Onboarding. You might shudder at the word. It’s historically a laborious, complex and monotonous process — with serious consequences for errors and oversights.
According to Glassdoor, the average US employer spends $4000 and 24 days to hire a new worker. If you deliver a negative onboarding experience, candidates will drop out of the process, further increasing these already high numbers. If you’re quick to lose employees, you’ll also face the cost of vacancy, the loss in productivity, and the impact on morale. It’s a greater drain on your company than it might initially seem.
Meanwhile, companies with a strong onboarding process improve new hire retention by 82%, and productivity by more than 70%. And such strong processes are made possible by technology. Covid-19 helped accelerate the use of technology in the onboarding process. And while the world is opening back up, your processes don’t have to go back to paper to meet your organization’s needs and maintain compliance.
Risk of Noncompliance
The consequences of non-compliance are serious. And with the depth, breadth and complexity of employment legislation, trying to do the right thing is not enough, and can actually get you in trouble.
For example, in 2017, Panda Express was fined $400,000 for non-compliance. Their crime: asking employees who were permanent residents to renew their I-9 forms, while not requiring the same from employees who were US citizens. This was deemed a discriminatory hiring practice.
On top of keeping abreast of rules and regulations, onboarding compliance is built on a foundation of auditing. This should be done weekly for the likes of I-9s, E-Verify, tax forms, and payment instructions, while deeper audits should be conducted quarterly or annually on things like process and strategy.
This is where the value of technology in onboarding becomes apparent.
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The Role of Technology in Ensuring Compliance
“Software is your friend in avoiding non-compliance,” says Dustin Brewer, VP of product at Able. “You want to prevent errors from occurring, because small mistakes at the beginning can grow into huge problems further downstream.”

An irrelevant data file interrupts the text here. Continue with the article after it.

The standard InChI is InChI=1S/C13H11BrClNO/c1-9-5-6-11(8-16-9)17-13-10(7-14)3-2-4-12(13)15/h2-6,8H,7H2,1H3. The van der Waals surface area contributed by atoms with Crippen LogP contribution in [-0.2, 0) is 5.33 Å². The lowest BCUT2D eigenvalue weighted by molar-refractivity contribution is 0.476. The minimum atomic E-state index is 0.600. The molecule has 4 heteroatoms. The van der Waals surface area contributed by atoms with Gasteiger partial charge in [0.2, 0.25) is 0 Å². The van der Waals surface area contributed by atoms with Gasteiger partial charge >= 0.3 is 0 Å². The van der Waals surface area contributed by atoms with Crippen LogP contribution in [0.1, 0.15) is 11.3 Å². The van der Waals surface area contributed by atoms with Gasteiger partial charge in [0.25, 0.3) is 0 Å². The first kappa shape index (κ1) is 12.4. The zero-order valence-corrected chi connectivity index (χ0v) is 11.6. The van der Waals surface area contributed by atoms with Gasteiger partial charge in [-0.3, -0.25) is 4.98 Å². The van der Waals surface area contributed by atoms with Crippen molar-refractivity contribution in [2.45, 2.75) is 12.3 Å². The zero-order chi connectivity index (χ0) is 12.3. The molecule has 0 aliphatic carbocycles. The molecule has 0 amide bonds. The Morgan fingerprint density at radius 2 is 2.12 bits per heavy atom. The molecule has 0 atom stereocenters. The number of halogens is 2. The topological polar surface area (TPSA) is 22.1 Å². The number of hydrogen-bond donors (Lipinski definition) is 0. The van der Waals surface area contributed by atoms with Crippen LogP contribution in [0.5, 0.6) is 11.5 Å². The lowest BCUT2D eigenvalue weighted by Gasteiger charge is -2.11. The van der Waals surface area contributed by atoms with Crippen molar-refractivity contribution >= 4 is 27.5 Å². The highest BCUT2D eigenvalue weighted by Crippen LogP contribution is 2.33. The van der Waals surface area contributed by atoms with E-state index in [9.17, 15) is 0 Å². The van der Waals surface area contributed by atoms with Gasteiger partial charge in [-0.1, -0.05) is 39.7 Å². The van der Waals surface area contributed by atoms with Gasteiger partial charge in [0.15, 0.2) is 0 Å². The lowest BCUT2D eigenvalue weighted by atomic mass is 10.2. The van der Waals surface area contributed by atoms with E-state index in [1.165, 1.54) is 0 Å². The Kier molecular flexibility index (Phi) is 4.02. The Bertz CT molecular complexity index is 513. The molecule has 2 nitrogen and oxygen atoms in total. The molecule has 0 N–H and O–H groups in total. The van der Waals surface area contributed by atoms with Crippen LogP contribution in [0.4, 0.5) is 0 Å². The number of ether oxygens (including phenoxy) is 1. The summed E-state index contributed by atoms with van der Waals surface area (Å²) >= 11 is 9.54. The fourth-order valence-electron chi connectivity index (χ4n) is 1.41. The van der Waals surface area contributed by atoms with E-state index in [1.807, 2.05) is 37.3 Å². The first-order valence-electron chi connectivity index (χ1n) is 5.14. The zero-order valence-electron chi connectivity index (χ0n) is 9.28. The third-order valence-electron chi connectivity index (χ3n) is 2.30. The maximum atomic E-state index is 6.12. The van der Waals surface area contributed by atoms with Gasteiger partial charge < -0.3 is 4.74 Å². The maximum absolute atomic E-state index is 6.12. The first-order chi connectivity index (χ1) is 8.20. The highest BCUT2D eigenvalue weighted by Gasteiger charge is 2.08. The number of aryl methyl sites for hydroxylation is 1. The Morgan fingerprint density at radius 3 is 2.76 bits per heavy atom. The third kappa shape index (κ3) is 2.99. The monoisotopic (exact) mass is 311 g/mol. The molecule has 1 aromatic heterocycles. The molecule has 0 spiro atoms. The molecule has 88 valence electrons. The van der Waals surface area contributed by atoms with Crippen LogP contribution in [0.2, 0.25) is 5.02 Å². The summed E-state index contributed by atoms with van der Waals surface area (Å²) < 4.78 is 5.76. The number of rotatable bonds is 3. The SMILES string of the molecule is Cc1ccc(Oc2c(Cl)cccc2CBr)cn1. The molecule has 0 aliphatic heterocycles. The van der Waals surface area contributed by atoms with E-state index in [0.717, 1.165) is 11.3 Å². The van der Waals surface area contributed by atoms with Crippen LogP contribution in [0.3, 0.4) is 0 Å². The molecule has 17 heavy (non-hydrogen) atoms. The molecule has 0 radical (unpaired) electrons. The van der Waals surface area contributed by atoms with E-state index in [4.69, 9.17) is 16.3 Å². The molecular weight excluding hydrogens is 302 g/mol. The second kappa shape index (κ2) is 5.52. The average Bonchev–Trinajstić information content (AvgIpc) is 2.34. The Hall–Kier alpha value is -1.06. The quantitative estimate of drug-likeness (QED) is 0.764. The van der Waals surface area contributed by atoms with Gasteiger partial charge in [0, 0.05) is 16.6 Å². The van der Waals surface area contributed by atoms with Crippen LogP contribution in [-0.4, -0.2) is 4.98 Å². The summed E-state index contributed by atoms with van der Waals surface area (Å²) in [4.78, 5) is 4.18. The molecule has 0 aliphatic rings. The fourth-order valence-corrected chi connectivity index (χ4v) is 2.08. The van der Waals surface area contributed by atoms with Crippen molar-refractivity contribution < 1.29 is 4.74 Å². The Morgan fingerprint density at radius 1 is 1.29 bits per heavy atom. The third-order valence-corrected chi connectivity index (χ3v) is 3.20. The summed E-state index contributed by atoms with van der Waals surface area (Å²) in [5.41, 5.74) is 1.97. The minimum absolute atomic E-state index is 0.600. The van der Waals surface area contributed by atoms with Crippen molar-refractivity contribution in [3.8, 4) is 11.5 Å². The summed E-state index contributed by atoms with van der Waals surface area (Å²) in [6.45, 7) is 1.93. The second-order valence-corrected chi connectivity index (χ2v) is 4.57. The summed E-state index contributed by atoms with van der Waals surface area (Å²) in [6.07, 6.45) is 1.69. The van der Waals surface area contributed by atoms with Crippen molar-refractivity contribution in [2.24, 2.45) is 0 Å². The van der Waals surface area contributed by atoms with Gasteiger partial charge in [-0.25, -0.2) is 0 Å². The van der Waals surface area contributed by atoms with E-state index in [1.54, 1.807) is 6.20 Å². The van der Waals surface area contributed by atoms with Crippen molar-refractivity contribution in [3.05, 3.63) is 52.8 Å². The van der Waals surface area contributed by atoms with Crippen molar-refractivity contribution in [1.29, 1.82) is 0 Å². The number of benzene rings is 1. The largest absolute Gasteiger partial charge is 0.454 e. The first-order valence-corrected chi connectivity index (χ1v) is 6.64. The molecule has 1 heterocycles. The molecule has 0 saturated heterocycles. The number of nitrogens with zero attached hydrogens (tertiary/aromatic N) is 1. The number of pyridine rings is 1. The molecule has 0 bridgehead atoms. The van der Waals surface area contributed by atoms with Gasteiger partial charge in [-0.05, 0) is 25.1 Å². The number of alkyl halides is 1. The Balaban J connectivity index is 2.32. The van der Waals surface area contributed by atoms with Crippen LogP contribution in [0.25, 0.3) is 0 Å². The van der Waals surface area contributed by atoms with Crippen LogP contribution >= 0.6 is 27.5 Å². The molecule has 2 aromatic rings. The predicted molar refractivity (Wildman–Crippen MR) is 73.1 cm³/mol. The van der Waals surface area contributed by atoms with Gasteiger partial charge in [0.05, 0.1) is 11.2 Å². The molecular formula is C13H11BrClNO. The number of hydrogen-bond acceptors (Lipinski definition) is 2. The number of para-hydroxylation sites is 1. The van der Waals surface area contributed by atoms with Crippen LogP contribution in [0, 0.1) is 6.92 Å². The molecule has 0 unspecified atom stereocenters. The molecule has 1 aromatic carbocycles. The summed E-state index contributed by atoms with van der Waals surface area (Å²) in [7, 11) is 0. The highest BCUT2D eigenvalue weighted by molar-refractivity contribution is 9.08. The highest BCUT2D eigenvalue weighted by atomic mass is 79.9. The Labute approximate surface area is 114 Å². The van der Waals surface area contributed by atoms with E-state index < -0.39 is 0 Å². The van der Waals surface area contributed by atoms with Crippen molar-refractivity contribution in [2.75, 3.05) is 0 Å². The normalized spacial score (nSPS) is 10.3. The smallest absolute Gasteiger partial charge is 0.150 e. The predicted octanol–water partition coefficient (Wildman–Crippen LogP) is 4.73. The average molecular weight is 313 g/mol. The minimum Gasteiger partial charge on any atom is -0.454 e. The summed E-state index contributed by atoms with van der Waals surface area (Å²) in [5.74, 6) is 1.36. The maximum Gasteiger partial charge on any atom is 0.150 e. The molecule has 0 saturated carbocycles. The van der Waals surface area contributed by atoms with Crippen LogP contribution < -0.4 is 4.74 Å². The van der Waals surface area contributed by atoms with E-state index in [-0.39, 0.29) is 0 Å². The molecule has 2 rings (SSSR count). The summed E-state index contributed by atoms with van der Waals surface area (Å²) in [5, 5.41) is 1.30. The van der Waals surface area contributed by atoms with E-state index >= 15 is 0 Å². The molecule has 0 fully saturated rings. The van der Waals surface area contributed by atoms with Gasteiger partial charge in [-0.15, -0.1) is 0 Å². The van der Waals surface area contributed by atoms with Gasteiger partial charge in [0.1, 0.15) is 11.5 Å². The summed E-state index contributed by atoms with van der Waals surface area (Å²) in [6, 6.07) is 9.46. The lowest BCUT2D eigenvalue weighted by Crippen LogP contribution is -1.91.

You can avoid such mistakes by designing an onboarding process that makes things as clear and as simple as possible. Instead of giving a candidate papers to complete, you can instead offer a mobile-optimized form that understands what each piece of information should look like, and doesn’t let them move forward until they type an appropriate answer in. This would address a large portion of drop-off and compliance issues overnight.
Integration and automation can also greatly decrease error rates. Modern, integrated solutions can reduce or even remove the need for manual data entry, minimizing the opportunity for human error (while also making things far more efficient.) For example, with integrated onboarding into your ATS, information only needs to be completed one time — with checks and balances in place on the back end to ensure that candidate-entered data is correct (such as social security numbers, phone numbers and emails).
Recruiter — and Candidate — Buy-in
Without buy-in from your recruiters, your onboarding and compliance improvements will be dead in the water. But if they understand the “why” behind compliance, they will be more motivated to do it and do it right, and be able to better explain the importance to the candidate.
Investing in coaching your recruiters on compliance will deliver handsome returns, says Claire Gibree, HR manager at The Davis Cos.. Recruiters will also be more open to technology once they recognize that bots can take care of compliance for them.
Adapt and Adopt
While the pace of technological innovation is constantly accelerating, Covid put it into overdrive. Where compliance was once an exclusively in-person affair, firms found solutions that enabled a candidate to complete their compliance responsibilities on their smartphone, and it just so happened that the process was many times quicker and more convenient.
With so much room for improvement within the compliance and onboarding space, you can’t afford to wait until the next global pandemic to act. Now that we know how technology might enhance compliance and onboarding, it’s time to get a sense of where the improvements might lie for your firm.
My next post will discuss the onboarding key performance indicators that every staffing form should be tracking.